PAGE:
In Canada, staffing pressures, historically and excruciatingly long waits for emergency care and a country-wide shortage of children’s liquid Tylenol and Advil is exacerbating the viral crush. The situation is so severe, McMaster Children’s Hospital is running out of cribs. “We are seeing three winters in one — three winter surges in one,” the hospital’s chief of pediatrics, Dr. Angelo Mikrogianakis told a media briefing this week. The surge is expected to only get worse. “There’s a lot of time left in what is traditionally the children’s viral season,” said hospital president Bruce Squires.

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Every emergency room has a resuscitation area. Children sent to “resus” may need high levels of urgent IV fluids or intensive oxygen. More rarely the child is in complete cardiac arrest, or on the verge of “coding.”

Last week, half of the children in Sainte-Justine’s full ICU were babies with RSV. Some were on ventilators, though “we try really hard not to ventilate babies with RSV,” Kakkar said.

For reasons that aren’t clear, influenza “seems to be hitting kids in the pre-teens, like six and above and below the teen years, pretty hard this year,” said Dr. Sam Wong, president of the Alberta Medical Association’s pediatrics section.

“There is anecdotal evidence, you talk to enough people, you talk to enough physicians, and they say, ‘This is the worst year we’ve had.’ And certainly, I would say in my last 25 years of practicing, this is by far the worst I’ve seen with RSV and influenza.”

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Wong has heard reports of four children at one hospital being intubated in a span of 24 hours. “It just doesn’t happen regularly where you are putting kids on a ventilator in that short of a period of time.”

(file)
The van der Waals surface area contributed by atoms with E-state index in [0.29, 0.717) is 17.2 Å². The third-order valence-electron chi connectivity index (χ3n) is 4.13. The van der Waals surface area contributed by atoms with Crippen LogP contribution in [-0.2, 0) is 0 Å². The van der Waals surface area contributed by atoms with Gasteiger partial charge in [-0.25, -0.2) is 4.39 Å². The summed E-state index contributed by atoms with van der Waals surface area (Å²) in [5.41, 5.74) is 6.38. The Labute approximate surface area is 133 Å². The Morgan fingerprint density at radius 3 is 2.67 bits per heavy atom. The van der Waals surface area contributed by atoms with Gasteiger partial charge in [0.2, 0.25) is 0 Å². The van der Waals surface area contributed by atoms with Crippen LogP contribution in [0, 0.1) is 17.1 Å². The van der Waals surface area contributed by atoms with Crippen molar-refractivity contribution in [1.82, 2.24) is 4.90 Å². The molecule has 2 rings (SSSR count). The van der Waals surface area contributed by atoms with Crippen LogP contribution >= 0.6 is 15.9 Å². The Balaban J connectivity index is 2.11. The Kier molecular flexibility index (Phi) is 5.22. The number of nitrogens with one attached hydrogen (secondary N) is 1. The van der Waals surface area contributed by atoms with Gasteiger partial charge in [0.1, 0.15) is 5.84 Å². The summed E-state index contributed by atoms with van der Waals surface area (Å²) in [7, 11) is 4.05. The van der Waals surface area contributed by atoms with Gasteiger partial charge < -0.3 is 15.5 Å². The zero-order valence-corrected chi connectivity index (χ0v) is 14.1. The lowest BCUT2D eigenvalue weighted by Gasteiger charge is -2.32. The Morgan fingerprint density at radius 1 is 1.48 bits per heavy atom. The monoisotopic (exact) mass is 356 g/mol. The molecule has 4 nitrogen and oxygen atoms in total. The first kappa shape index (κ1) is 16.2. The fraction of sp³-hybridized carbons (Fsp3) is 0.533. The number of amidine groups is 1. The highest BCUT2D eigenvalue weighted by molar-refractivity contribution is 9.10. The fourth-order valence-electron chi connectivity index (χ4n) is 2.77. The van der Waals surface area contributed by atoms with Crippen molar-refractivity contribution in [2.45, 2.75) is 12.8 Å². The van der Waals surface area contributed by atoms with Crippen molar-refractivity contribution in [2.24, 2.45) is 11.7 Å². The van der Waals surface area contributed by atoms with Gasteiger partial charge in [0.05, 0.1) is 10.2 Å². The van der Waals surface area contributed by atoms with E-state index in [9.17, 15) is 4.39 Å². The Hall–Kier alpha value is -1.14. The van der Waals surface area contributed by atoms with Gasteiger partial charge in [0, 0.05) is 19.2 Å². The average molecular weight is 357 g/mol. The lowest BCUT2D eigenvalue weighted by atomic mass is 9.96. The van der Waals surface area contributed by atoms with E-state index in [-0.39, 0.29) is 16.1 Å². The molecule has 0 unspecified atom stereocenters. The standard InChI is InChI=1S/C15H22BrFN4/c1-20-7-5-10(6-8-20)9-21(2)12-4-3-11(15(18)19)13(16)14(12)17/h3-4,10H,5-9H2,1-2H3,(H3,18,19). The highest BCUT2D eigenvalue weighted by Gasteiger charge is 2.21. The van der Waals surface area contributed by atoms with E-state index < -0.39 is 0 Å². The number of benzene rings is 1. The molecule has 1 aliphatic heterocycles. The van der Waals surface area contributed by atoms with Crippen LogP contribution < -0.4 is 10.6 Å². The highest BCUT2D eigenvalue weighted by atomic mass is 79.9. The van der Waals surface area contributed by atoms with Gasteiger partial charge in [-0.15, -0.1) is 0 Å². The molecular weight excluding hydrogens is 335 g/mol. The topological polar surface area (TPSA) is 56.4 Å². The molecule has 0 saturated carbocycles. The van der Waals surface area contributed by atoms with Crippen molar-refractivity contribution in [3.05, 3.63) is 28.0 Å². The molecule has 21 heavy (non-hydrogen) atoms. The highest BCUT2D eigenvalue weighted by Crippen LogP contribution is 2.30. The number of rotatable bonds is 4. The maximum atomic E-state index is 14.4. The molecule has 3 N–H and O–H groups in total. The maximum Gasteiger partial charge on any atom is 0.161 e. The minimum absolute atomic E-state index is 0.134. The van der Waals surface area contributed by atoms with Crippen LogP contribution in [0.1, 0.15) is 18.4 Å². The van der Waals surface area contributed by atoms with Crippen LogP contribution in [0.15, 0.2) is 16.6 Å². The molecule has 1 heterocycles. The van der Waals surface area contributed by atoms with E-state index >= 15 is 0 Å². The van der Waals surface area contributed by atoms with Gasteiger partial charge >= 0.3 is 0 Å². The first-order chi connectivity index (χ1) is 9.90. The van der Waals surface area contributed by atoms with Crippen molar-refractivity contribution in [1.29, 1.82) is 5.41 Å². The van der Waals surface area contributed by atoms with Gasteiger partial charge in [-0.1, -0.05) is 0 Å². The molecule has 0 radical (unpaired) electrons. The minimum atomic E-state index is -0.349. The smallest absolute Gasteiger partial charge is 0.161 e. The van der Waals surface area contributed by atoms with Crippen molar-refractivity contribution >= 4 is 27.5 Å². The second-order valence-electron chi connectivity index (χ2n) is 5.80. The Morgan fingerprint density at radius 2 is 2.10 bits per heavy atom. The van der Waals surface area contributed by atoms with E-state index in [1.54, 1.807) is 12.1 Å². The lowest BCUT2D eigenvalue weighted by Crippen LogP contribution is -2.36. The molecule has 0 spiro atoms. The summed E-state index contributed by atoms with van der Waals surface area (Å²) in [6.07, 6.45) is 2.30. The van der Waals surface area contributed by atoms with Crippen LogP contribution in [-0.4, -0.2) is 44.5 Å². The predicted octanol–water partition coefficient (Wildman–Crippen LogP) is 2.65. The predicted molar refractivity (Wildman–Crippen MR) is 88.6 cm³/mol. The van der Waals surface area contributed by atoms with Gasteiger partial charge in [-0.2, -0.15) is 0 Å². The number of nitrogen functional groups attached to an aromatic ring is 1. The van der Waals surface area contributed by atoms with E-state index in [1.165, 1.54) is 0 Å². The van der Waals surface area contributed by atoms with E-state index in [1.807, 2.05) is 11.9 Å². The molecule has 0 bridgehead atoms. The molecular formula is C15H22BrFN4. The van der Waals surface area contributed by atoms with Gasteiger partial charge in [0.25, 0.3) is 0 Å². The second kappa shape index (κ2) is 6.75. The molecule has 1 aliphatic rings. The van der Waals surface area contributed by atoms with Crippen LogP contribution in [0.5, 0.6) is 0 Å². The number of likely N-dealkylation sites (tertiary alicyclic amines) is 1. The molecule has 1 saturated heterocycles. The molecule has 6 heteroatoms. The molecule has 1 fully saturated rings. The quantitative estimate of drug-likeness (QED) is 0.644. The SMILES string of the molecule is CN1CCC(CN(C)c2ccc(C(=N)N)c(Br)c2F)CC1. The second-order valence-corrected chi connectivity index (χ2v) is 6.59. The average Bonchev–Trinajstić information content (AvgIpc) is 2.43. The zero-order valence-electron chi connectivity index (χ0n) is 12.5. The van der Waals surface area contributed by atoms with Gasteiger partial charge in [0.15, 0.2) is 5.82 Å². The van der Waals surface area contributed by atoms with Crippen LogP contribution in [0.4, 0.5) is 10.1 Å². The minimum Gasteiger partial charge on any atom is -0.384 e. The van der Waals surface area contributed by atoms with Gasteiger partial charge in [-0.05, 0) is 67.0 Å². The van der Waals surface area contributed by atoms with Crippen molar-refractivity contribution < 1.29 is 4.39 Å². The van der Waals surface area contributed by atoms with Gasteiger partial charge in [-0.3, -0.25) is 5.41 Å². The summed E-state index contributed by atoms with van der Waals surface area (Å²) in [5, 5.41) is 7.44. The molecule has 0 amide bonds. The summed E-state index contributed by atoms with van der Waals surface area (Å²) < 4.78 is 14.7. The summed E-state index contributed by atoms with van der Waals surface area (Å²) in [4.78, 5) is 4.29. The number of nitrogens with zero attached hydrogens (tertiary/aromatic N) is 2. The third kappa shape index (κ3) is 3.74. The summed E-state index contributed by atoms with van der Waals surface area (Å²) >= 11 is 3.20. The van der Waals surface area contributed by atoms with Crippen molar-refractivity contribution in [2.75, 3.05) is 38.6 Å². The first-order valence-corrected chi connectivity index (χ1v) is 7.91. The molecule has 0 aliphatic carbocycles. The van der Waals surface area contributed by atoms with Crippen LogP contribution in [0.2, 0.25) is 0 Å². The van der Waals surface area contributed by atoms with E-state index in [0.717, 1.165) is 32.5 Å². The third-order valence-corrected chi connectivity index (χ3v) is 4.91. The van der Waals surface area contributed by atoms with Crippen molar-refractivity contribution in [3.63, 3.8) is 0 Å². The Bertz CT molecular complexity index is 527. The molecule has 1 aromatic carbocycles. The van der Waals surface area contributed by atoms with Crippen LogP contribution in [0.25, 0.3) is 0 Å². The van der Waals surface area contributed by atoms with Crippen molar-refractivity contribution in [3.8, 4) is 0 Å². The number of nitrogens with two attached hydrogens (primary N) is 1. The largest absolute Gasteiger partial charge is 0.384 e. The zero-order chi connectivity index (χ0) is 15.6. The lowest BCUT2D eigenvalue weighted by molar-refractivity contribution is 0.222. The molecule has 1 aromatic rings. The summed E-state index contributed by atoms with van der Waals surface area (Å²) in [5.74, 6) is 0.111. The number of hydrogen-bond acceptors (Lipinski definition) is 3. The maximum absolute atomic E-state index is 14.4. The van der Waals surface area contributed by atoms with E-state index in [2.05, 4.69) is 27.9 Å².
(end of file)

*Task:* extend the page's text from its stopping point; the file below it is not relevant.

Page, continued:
Some people have raised “immune dysregulation” caused by SARS-CoV-2 as a factor behind the surge, drawing comparisons to a virus like measles, which can impact a person’s ability to mount an immune response to future viruses. One study found that children have a higher risk of being diagnosed with diabetes30 days after a COVID infection, than those without COVID.

Some research in adults suggests that a COVID infection can lead to immune changes that may be prematurely aging or destabilizing human immune systems. But McMaster University immunologist Dawn Bowdish said it’s a dangerous game to extrapolate observations in adults to children.

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With three viruses circulating at the same time, the chance of co-infection is also much higher, Bowdish said, and being infected with RSV and influenza is worse than having either on its own.

Low vaccination rates also aren’t helping, including in pregnant women. Influenza and COVID vaccines can protect babies for the first six months of life.

Kakkar hasn’t seen any evidence, either in the kids that she has seen, or in their blood or their workouts, or in the literature, to suggest that there’s immune dysfunction, or that the kids are more severely ill than before.

Allen said it’s a question people are asking. “No one has the answer yet.”